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The photography shows a beta cell as seen by electron microscopy. The nucleus is located at the bottom left and insulin granules (dark spheres) are mostly towards the top right.
The photo above shows a mouse pancreatic islet as seen by light microscopy. β cells can be recognised by the green insulin staining. Glucagon is labelled in red and the nuclei in blue.
A porcine islet of Langerhans. The left image is a brightfield image created using hematoxylin stain; nuclei are dark circles and the acinar pancreatic tissue is darker than the islet tissue. The right image is the same section stained by immunofluorescence against insulin, indicating beta cells.

Beta cells (beta-cells, β-cells) are a type of cell in the pancreas in areas called the islets of Langerhans. They make up 65-80% of the cells in the islets.



Beta cells make and release insulin, a hormone that controls the level of glucose in the blood. There is a baseline level of glucose maintained by the liver, but it can respond quickly to spikes in blood glucose by releasing stored insulin while simultaneously producing more. The response time is fairly quick, taking approximately 10 minutes.

Apart from insulin, beta cells release C-peptide, a byproduct of insulin production, into the bloodstream in equimolar quantities. C-peptide helps to prevent neuropathy and other symptoms of diabetes related to vascular deterioration[1]. Measuring the levels of C-peptide can give a practitioner an idea of the viable beta cell mass.[2]

β-cells also produce amylin,[3] also known as IAPP, islet amyloid polypeptide. Amylin functions as part of the endocrine pancreas and contributes to glycemic control. Amylin's metabolic function is now somewhat well characterized as an inhibitor of the appearance of nutrient [especially glucose] in the plasma. It thus functions as a synergistic partner to insulin. Whereas insulin regulates long term food intake, increased amylin decreases food intake in the short term.


  • Diabetes mellitus type 1 is caused by the destruction or dysfunction of insulin-producing beta cells by the cells of the immune system.


Much research is being done in the field of beta-cell physiology and pathology, focusing mostly on diabetes. Many researchers are trying to find ways to use these beta-cells to help control or prevent diabetes. A major topic is the replication of adult beta-cells and the application of these to diabetes. The Larry L. Hillblom Islet Research Center at UCLA[6] is a leading research center in the field, within the Diabetes and Endocrinology Research Center[7], directed by Dr. Peter Butler. [8]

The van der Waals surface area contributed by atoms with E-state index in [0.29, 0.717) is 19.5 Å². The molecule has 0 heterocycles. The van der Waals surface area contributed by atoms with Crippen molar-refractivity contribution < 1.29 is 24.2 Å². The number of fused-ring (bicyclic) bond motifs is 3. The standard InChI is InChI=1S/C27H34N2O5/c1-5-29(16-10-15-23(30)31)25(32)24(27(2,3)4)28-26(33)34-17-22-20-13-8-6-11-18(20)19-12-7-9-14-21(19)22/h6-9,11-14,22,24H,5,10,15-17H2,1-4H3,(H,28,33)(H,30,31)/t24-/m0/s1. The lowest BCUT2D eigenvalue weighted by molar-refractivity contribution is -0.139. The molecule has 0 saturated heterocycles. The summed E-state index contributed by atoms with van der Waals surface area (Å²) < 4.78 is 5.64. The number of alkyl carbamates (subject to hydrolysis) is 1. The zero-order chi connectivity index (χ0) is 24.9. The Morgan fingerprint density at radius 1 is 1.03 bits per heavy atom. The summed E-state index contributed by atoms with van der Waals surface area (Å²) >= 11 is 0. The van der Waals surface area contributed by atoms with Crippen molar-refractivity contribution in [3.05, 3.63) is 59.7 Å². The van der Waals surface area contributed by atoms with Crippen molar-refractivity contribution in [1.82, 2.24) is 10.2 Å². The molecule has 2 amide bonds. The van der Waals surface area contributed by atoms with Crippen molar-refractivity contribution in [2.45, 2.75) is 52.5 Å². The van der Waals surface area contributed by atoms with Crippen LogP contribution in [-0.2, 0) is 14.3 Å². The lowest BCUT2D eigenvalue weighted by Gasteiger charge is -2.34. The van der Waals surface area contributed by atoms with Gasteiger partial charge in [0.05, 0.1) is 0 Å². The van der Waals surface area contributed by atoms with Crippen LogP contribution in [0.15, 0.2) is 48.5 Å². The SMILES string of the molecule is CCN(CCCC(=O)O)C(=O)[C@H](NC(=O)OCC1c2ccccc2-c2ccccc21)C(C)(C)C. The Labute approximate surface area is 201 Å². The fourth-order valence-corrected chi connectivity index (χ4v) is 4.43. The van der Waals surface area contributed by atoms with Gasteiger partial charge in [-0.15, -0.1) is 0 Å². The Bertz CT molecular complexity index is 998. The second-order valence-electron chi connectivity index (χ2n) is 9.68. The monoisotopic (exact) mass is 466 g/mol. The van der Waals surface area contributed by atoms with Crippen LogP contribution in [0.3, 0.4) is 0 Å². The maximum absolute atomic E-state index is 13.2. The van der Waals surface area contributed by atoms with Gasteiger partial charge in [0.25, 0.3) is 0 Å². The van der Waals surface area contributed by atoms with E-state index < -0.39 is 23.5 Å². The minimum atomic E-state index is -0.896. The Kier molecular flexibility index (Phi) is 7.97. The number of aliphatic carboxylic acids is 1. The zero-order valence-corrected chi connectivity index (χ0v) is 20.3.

A team science effort also exists, known as the Beta Cell Biology Consortium (BCBC).[9] The BCBC is responsible for facilitating interdisciplinary approaches that will advance the understanding of pancreatic islet development and function. The long-term goal of the BCBC is to develop a cell-based therapy for insulin delivery.

In a study presented on June 8, 2008 at the American Diabetes Association’s 68th Scientific Sessions, a team showed that mice lacking insulin receptors in their beta cells had problems in the processing of insulin leading to excess, unprocessed levels of the hormone. Unprocessed insulin is unable to properly control glucose levels in the body. High circulating levels of unprocessed insulin and insulin resistance, a condition in which normal amounts of insulin are inadequate to produce a normal insulin response, are both known to be early indicators of type 2 diabetes.[10]

See also


  1. ^ Y. Ido, A. Vindigni, K. Chang, L. Stramm, R. Chance, W. F. Heath, R. D. DiMarchi, E. Di Cera, J. R. Williamson. 1997. Prevention of Vascular and Neural Dysfunction in Diabetic Rats by C-Peptide. Science, Vol. 277. no. 5325, pp. 563 - 566.
  2. ^ Hoogwerf B, Goetz F (1983). "Urinary C-peptide: a simple measure of integrated insulin production with emphasis on the effects of body size, diet, and corticosteroids". J Clin Endocrinol Metab 56 (1): 60–7. PMID 6336620.  
  3. ^ Moore C, Cooper G (1991). "Co-secretion of amylin and insulin from cultured islet beta-cells: modulation by nutrient secretagogues, islet hormones and hypoglycemic agents". Biochem Biophys Res Commun 179 (1): 1–9. doi:10.1016/0006-291X(91)91325-7. PMID 1679326.  
  4. ^ "U.K. prospective diabetes study 16. Overview of 6 years' therapy of type II diabetes: a progressive disease. U.K. Prospective Diabetes Study Group". Diabetes 44 (11): 1249–58. 1995. doi:10.2337/diabetes.44.11.1249. PMID 7589820.  
  5. ^ Rudenski A, Matthews D, Levy J, Turner R (1991). "Understanding "insulin resistance": both glucose resistance and insulin resistance are required to model human diabetes". Metabolism 40 (9): 908–17. doi:10.1016/0026-0495(91)90065-5. PMID 1895955.  
  6. ^ The Larry L. Hillblom Islet Research Center
  7. ^ The DERC Homepage has moved
  8. ^ Faculty
  9. ^ Beta Cell Biology Consortium
  10. ^ Newswise: Beta Cell Defect Linked to Type 2 Diabetes Retrieved on June 8, 2008.

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